Note that there will be signs on Royal Parade diverting traffic via Bromley Road and Watts Lane. But not only does Watts Lane have a width restriction on it but there is an awkward left turn from Bromley Lane at the Hangman’s Corner roundabout. Larger vehicles going to the Crown Inn are surely going to have difficulties also because of the sharp bend introduced on the one-way system.

For more information contact traffic@bromley.gov.uk by referencing:

The Bromley (Prescribed Route) (No. 4) (School Streets) Experimental Order 2020; The Bromley (Waiting and Loading Restriction) Order 2003 (Amendment No. 208) Experimental Order 2020; The Bromley (Prescribed Route) (No. 5) (One Way) Experimental Order 2020; The Bromley (Prescribed Route) (No. 6) (Road Closure) Experimental Order 2020 (Various Locations). Or contact the ABD for more information.

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More Cycling During the Epidemic? Actually No.

The reason for Low Traffic Neighbourhoods and emergency road closures during the epidemic has been given as encouraging people to walk and cycle more. But are they?  Will Norman, London’s Walking and Cycling Commissioner, recently said on Twitter that “we’re seeing a huge increase in cycling”.But is there more cycling? In reality there is no change in the numbers cycling and it remains a minority pastime of young males primarily.

The chart above shows the trend since the start of the pandemic (covering the last 19 weeks) from surveys taken by Transport Focus. It shows that both walking and cycling have not changed in the numbers using those modes with the former stuck at about 7% of all people surveyed.

The use of public transport such as buses and trains has been recovering but car/van and taxi use has been rising. Clearly people prefer to use private transport rather than public transport during the epidemic and they are not converting to cycling.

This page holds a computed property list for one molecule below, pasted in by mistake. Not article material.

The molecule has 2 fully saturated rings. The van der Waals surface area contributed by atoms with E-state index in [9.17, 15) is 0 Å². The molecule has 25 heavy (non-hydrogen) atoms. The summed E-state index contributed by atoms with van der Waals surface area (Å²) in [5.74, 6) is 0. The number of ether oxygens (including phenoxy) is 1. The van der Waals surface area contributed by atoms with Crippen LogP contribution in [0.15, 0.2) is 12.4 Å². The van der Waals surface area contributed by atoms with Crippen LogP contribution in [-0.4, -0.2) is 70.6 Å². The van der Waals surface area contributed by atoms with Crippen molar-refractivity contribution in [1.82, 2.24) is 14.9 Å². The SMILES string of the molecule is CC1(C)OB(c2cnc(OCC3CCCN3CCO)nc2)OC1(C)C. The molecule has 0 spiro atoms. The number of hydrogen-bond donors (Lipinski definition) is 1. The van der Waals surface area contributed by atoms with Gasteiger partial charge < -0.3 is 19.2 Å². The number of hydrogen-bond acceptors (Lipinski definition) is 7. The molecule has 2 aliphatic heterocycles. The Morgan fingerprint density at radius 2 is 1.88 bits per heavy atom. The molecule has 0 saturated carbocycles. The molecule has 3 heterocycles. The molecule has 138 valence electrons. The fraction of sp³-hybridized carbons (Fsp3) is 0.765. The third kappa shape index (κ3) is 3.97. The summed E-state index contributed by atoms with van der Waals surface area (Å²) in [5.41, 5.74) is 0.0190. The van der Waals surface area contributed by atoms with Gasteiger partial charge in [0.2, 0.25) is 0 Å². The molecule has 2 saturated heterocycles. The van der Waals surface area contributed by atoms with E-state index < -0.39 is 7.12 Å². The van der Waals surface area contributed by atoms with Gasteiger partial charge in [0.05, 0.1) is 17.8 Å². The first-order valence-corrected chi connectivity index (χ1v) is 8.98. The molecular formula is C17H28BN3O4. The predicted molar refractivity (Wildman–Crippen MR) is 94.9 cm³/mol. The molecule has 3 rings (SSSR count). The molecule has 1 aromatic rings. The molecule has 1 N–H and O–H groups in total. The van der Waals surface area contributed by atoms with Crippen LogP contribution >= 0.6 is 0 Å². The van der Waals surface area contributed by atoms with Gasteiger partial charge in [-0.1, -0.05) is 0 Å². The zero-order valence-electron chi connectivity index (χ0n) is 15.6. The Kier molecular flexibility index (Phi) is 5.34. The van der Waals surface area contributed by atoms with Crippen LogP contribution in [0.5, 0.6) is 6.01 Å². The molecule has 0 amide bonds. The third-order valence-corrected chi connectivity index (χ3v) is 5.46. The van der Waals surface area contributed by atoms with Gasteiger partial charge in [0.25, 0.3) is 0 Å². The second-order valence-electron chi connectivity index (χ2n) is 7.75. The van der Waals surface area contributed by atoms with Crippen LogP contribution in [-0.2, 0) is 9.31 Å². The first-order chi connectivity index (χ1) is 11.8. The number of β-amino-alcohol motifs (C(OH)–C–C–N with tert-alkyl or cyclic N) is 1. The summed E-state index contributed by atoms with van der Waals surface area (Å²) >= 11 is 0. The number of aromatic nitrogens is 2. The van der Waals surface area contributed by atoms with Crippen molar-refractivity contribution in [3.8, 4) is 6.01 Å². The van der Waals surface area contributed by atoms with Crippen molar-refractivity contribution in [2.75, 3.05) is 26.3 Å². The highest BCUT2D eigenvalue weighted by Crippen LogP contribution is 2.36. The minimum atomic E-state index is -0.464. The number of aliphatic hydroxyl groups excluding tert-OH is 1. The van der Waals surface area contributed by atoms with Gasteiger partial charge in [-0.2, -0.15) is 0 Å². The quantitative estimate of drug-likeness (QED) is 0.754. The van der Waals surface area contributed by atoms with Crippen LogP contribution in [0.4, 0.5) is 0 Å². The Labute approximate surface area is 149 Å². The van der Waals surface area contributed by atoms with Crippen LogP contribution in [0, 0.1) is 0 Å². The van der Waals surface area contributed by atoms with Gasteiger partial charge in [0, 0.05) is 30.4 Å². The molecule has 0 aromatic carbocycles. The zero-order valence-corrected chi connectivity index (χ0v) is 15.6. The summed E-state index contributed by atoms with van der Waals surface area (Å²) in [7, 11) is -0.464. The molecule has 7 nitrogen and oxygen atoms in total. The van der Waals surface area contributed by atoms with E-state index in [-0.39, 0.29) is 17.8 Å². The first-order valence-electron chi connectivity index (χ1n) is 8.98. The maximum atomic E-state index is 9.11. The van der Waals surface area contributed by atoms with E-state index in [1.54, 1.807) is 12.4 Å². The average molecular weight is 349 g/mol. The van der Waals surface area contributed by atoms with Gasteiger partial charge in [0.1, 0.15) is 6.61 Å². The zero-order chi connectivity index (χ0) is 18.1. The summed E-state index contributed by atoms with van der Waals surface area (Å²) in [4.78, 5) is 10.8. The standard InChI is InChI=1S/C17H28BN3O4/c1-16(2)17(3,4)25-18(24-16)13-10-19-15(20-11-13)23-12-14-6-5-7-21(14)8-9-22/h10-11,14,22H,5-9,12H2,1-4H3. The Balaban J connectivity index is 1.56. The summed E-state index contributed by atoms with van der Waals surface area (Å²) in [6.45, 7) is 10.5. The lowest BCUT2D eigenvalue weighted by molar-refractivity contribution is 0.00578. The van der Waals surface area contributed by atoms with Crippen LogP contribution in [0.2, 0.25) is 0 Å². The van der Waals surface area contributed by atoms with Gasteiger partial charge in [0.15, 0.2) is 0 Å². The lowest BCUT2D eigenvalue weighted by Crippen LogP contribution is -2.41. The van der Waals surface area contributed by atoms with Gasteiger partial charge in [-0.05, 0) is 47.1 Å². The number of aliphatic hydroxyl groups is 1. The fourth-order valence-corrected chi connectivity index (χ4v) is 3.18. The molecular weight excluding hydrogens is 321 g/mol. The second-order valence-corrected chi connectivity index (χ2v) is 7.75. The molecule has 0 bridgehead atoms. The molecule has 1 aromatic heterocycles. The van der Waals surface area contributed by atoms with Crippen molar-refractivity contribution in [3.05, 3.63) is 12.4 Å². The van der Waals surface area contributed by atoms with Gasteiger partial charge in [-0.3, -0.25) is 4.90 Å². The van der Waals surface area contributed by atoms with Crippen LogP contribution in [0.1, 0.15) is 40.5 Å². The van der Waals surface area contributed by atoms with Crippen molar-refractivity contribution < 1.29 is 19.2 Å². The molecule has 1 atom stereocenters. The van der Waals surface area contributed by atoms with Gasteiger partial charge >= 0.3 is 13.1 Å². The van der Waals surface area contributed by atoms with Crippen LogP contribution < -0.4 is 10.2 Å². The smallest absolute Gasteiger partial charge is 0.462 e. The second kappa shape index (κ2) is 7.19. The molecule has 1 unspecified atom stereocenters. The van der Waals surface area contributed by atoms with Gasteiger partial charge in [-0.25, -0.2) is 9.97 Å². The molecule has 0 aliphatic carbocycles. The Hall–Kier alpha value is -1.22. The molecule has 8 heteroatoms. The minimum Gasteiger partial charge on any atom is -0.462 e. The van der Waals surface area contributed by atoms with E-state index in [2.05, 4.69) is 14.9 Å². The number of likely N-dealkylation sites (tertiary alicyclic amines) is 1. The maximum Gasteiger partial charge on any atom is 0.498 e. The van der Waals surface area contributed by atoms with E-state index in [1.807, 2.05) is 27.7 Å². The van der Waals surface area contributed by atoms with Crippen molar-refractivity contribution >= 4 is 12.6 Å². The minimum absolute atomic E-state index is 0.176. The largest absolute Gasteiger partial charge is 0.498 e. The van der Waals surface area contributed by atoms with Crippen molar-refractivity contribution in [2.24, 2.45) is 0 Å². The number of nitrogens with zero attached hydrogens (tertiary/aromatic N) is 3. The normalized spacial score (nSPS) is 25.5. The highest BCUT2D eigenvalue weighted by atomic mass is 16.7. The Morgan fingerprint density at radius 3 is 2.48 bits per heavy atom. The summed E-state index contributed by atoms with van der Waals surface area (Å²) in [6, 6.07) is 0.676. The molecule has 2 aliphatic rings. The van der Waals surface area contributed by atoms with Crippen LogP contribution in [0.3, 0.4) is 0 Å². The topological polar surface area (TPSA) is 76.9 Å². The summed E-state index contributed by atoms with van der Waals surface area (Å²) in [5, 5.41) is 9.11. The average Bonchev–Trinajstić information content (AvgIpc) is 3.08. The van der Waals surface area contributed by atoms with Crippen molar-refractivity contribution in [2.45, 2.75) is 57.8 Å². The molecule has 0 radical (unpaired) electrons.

So in summary, the Low Traffic Neighbourhoods are not creating modal shift as expected, even before the harsh winter weather sets in.

You can read the full Transport Focus report here:  https://www.transportfocus.org.uk/research-publications/publications/travel-during-covid-19-survey-week-19/  

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Private Eye Letter and Daily Mail Coverage of Road Closures

A very amusing letter has been published in the latest edition of satirical magazine Private Eye. It read:

“…Looking for a foreign holiday with a nostalgic twist? Then look no further than the Lee area of the London borough of Lewisham. It is East Berlin circa 1975 with road blocks, cameras and nearly motor-free. It is almost impossible to get into and out of, and impossible to go across. And if you have a business – selling ice-creams, doing deliveries, visiting the sick and elderly etc – it is almost impossible to do business.